Its a fine line and depends on humidity, temp, wind, the solar system, some bloke called god, monty python, unicorns and beer

    And as for mills, speed is also a big factor. My 50mm rollers ( SS knurled ) run at about 180rpm and thats about as fast as you want. Mills 5kg in about 1min. Smaller rollers need even slower speeds or you just tear the grain apart
     
  14. Danscraftbeer

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    Posted 13/10/17 at 2:05 PM
    and then even if you tare the grain apart dry it still makes good wort when you re hydrate it post milling. Vorlauf is good.
    Not to say you may get better results re hydrating, to be clear...
     
  15. wynnum1

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    Posted 13/10/17 at 9:32 PM
    Strike water is at a temperature that after the grain is dumped in quickly drops in temperature where if you milled into strike water that would change how temperature would need to be managed.
     
  16. n87

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    Posted 13/10/17 at 9:41 PM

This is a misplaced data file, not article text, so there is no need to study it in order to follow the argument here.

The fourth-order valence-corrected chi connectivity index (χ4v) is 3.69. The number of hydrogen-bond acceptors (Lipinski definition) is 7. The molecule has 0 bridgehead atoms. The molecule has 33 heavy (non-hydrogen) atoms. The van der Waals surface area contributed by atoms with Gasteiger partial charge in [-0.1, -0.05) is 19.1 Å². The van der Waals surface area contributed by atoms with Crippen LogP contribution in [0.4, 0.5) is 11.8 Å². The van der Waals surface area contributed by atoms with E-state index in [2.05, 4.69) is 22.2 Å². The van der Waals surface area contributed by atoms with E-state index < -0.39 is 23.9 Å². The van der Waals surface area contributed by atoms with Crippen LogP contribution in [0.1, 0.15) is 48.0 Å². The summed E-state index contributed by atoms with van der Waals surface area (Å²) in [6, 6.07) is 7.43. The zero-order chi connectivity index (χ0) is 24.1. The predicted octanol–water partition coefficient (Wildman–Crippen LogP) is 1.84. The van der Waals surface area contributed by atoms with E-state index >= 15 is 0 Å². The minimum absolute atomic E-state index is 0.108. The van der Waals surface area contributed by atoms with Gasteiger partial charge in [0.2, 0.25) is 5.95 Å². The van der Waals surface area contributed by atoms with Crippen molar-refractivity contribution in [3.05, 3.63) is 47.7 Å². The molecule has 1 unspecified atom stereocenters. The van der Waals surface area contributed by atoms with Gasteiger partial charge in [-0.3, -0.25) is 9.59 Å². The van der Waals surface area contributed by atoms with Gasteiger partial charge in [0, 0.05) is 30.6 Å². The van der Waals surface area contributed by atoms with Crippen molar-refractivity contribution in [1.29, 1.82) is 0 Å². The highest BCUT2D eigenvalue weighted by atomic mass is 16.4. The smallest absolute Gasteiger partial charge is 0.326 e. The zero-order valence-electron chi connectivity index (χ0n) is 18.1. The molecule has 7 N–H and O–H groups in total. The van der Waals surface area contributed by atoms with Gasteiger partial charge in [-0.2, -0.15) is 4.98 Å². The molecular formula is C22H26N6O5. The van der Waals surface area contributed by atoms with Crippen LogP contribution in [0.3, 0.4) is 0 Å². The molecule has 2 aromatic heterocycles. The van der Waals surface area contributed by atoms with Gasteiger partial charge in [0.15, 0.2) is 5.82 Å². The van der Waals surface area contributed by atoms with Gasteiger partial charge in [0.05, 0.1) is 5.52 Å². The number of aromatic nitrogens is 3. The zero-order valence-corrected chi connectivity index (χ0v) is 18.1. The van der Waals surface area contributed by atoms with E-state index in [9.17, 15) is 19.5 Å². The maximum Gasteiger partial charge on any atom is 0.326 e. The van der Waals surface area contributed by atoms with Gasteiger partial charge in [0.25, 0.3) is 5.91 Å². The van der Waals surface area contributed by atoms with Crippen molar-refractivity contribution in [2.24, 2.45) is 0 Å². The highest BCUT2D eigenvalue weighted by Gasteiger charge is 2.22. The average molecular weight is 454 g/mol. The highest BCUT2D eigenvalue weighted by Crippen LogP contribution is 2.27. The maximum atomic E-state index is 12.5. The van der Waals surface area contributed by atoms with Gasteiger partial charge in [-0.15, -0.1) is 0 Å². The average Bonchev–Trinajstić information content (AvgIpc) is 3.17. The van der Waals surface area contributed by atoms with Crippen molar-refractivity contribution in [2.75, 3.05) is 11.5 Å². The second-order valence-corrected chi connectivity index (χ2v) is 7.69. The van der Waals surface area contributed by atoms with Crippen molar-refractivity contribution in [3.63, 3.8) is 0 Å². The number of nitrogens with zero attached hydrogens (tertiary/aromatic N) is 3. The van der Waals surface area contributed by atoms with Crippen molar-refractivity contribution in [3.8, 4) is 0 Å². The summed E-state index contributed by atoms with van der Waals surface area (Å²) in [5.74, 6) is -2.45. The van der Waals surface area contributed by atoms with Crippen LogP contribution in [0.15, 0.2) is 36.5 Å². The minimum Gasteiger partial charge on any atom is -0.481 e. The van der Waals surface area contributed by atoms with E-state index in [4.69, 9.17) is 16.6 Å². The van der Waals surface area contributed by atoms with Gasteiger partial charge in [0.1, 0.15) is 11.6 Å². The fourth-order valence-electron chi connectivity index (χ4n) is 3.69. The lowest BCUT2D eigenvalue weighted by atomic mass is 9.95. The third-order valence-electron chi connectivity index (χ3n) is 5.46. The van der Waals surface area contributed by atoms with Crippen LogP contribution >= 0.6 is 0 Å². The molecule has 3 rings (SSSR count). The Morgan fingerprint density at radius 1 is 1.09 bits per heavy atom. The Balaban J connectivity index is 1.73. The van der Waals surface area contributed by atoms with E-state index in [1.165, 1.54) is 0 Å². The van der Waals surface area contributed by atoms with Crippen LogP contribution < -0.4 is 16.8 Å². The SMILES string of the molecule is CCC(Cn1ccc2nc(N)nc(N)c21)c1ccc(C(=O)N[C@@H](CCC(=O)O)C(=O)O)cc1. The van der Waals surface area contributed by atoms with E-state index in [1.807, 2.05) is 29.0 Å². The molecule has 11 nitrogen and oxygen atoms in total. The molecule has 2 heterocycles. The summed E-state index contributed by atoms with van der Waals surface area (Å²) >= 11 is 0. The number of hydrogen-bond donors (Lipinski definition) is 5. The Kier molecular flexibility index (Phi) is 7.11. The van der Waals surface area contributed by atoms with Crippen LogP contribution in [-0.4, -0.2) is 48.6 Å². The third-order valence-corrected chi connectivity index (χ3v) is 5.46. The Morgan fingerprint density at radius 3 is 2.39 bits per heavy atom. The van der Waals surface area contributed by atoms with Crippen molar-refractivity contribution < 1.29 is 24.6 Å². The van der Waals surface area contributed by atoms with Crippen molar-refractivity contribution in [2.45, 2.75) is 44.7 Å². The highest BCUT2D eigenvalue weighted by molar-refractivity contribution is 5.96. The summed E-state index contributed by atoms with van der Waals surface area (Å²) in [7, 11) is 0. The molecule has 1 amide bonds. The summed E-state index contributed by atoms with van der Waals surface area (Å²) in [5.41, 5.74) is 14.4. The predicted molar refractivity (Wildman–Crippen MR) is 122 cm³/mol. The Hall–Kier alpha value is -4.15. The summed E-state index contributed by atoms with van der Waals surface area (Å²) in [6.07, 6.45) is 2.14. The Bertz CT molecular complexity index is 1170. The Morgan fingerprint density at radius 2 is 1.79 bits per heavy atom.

That is also true, if you have a recirc rig, you would just have the strike water at mash +1 and recirculating till about 3/4 was in.... depending on how wet your mash is.

    To combat gumming up the mill, you could have it to one side of your mash run with a half pipe chute, so in theory, no steam would travel back up it to the mill.
     
  17. Ducatiboy stu

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    Posted 13/10/17 at 9:56 PM
    Strike water needs to be about 8*c higher than your target mash temp*

    *YMMV depending on grain temp etc...but 8*c is pretty close
     
  18. n87

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    Posted 13/10/17 at 11:45 PM
    But if you are adding the grain gradually... say 5kg/min, then the strike would be too hot for the first grain.
    if you were recircing, you could keep the temp... maybe... around mash temp.
     
  19. Ducatiboy stu

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    Posted 14/10/17 at 1:38 AM

    This is true, but regardless, if you are not introducing a little bit of heat to the mash, the cold grain will still pull the temp down